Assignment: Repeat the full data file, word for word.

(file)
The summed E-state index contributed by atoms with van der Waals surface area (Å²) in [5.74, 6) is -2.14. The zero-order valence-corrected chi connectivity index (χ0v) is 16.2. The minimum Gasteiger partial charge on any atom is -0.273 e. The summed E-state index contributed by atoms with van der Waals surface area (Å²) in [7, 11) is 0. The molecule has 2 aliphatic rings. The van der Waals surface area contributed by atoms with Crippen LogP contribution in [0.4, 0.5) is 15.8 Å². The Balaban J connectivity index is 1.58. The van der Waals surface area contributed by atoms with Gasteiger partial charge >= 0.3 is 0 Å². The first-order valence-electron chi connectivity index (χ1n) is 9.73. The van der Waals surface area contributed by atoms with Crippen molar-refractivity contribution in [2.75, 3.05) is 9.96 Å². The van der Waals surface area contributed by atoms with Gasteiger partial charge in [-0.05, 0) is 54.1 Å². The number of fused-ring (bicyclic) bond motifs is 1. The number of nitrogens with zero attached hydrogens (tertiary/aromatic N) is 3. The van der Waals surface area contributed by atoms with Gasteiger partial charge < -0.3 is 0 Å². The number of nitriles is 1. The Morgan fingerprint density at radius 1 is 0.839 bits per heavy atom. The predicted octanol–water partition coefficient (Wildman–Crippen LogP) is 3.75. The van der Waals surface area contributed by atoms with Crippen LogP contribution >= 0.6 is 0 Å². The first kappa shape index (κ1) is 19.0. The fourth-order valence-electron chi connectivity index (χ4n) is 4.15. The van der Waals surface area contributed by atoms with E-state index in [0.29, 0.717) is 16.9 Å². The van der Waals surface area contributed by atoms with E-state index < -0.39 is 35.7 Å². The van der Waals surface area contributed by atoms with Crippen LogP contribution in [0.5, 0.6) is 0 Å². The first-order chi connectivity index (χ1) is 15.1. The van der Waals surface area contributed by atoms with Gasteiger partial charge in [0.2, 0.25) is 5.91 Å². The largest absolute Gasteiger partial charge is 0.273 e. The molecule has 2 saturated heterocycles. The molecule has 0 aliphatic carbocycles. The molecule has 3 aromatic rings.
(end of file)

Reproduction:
The summed E-state index contributed by atoms with van der Waals surface area (Å²) in [5.74, 6) is -2.14. The zero-order valence-corrected chi connectivity index (χ0v) is 16.2. The minimum Gasteiger partial charge on any atom is -0.273 e. The summed E-state index contributed by atoms with van der Waals surface area (Å²) in [7, 11) is 0. The molecule has 2 aliphatic rings. The van der Waals surface area contributed by atoms with Crippen LogP contribution in [0.4, 0.5) is 15.8 Å². The Balaban J connectivity index is 1.58. The van der Waals surface area contributed by atoms with Gasteiger partial charge >= 0.3 is 0 Å². The first-order valence-electron chi connectivity index (χ1n) is 9.73. The van der Waals surface area contributed by atoms with Crippen molar-refractivity contribution in [2.75, 3.05) is 9.96 Å². The van der Waals surface area contributed by atoms with Gasteiger partial charge in [-0.05, 0) is 54.1 Å². The number of fused-ring (bicyclic) bond motifs is 1. The number of nitrogens with zero attached hydrogens (tertiary/aromatic N) is 3. The van der Waals surface area contributed by atoms with Gasteiger partial charge < -0.3 is 0 Å². The number of nitriles is 1. The Morgan fingerprint density at radius 1 is 0.839 bits per heavy atom. The predicted octanol–water partition coefficient (Wildman–Crippen LogP) is 3.75. The van der Waals surface area contributed by atoms with Crippen LogP contribution >= 0.6 is 0 Å². The first kappa shape index (κ1) is 19.0. The fourth-order valence-electron chi connectivity index (χ4n) is 4.15. The van der Waals surface area contributed by atoms with E-state index in [0.29, 0.717) is 16.9 Å². The van der Waals surface area contributed by atoms with E-state index < -0.39 is 35.7 Å². The van der Waals surface area contributed by atoms with Crippen LogP contribution in [0.5, 0.6) is 0 Å². The first-order chi connectivity index (χ1) is 15.1. The van der Waals surface area contributed by atoms with Gasteiger partial charge in [0.2, 0.25) is 5.91 Å². The largest absolute Gasteiger partial charge is 0.273 e. The molecule has 2 saturated heterocycles. The molecule has 0 aliphatic carbocycles. The molecule has 3 aromatic rings.